THE BLOG

Ezra Klein Reviews Microtrends

09/14/2007 09:39 pm ET | Updated May 25, 2011
  • Mark Blumenthal Mark Blumenthal is the Head of Election Polling at SurveyMonkey.

Ezra Klein really hates the new book by Clinton pollster Mark
Penn:

[Penn's] new book Microtrends
is so bad that the question--in a fair world--isn't whether it will destroy his
own reputation, but whether it is so epically awful as to take the entire
polling industry down with it.

That certainly grabbed my attention. Klein expands on that
idea in his last few paragraphs:

Pollsters occupy a uniquely powerful space in American
political discourse: They bring science to elections. Armed with heaps of raw
data, they elevate their opinions into something altogether weightier:
Conclusions. When an organization sends out a press release saying the
organization is right, it's ignored. When a pollster sends out a poll showing
the electorate agrees, ears in Washington
perk up.

The enterprise has always been dodgy. Populist
pollsters reliably discover that the electorate thirsts for more populism.
Conservative pollsters routinely discover a small government consensus pulsing
at the heart of the body politic. When the libertarian Cato Institute
commissioned a poll of the electorate, they found--shockingly--that the
essential swing vote was made of libertarians. Remarkably, whenever a politician
or self-interested institution releases a poll, the results show a symmetry
between the attitudes of the pollster's employer and those of the voters. But
Penn's book shines light on this phenomenon: If he is the pinnacle of his
profession, then the profession uses numbers as a ruse--a superficial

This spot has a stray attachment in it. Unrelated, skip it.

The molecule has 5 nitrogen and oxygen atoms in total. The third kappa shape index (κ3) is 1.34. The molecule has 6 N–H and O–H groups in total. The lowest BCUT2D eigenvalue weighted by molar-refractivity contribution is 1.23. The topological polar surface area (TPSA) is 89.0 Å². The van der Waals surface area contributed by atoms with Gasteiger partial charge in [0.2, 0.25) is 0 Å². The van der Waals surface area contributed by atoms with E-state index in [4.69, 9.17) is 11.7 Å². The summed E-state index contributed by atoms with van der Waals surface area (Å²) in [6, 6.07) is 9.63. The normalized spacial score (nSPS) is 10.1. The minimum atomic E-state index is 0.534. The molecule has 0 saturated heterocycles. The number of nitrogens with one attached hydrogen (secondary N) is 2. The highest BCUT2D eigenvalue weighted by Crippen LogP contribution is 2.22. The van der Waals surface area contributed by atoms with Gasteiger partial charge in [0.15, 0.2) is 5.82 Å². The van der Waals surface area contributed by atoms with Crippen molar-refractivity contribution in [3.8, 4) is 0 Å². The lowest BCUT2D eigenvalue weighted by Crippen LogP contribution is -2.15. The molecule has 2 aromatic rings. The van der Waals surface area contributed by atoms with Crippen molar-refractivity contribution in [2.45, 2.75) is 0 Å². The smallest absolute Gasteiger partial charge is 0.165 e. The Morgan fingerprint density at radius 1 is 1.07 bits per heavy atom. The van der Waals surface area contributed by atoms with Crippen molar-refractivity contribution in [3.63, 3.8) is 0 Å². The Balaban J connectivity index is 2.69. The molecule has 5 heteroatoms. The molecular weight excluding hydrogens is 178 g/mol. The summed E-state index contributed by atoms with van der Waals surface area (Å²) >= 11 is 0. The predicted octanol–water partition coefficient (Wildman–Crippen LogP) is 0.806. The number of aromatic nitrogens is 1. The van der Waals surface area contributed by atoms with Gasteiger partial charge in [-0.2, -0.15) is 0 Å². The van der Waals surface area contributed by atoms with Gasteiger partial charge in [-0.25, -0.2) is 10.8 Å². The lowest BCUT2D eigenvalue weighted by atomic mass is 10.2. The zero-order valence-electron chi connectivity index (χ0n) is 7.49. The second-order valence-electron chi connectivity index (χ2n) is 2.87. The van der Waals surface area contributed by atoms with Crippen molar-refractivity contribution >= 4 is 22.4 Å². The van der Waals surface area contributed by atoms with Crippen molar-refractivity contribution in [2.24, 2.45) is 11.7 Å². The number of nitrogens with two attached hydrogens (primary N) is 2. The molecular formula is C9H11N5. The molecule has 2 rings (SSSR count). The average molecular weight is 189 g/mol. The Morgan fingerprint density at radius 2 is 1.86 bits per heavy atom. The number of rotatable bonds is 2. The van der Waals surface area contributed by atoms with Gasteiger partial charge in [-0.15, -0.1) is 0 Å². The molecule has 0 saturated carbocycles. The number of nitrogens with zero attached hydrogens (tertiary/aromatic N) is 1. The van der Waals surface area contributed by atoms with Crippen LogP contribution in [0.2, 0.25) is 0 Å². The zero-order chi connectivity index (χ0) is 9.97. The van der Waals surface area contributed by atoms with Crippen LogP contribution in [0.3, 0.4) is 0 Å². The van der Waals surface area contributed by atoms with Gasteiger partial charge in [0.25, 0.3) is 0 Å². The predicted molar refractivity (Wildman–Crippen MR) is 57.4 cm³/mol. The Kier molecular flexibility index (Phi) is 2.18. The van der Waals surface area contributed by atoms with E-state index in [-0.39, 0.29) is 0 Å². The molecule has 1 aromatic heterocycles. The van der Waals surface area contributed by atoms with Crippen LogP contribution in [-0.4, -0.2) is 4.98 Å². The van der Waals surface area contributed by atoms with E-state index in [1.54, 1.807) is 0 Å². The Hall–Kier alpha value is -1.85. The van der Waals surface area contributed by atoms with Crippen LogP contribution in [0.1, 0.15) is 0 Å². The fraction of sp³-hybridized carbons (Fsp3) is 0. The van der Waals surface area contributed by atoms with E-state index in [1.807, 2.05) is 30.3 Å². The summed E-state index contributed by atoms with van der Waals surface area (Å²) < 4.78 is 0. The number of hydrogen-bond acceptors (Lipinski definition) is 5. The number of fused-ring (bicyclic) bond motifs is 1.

empiricism that obscures garden-variety hackery. And that's a trend worth
worrying about.

I have not yet read Penn's book, and like Klein, have never
met him. But my own sense is that Penn is an unusual case as political
pollsters go, both in terms of his paycheck and methods
(for example, as Klein notes, "unlike most pollsters, Penn never releases his
raw numbers, only his analysis").

But set Penn aside for a moment. Klein raises a fair point
about the many publicly released surveys sponsored by partisans and interest
groups. Consumers should always approach such data with skepticism because --
surprise, surprise -- interest groups and their pollsters tend to cherry pick results
that make the most compelling case for their side. Educated consumers confronted
with such releases should always wonder, "what results am I not seeing?"

Still, I think Klein goes a bit too far here. His conditional rhetoric --
"If [Penn] is the pinnacle of his profession, then the profession uses numbers
as a ruse" -- strikes me as the same sort of speculative leap (based on a sample
size of n=1) that Klein finds so troubling in Penn's book.

I am a pollster, of course, so some bias on this issue is
inevitable. Readers, what do you think? Is Klein's criticism (of Penn and pollsters generally) fair? Is Penn "the pinnacle" of the polling
profession?

Update - Mark Penn emails:

Given all the reviews of Microtrends I am rather
surprised the only one you mention is Ezra Klein.

Would appreciate your mentioning or linking to some
of the reviews in USA
Today
, Business
Week
, Economist,
Bloomberg,
Politco, Newsweek among others
that had a very different and very high opinion of the book.

It is unfortunate but not surprising that an
American Prospect writer put out a review like this given their past articles. Of
course that would be a correlation, not necessarily causation. Or is it?

It is not at all a political book and I hope you
will read it and enjoy it.

Fair enough. I added the links above. For what it's worth, I did link
to the Politico review a week ago.

More:

Pollster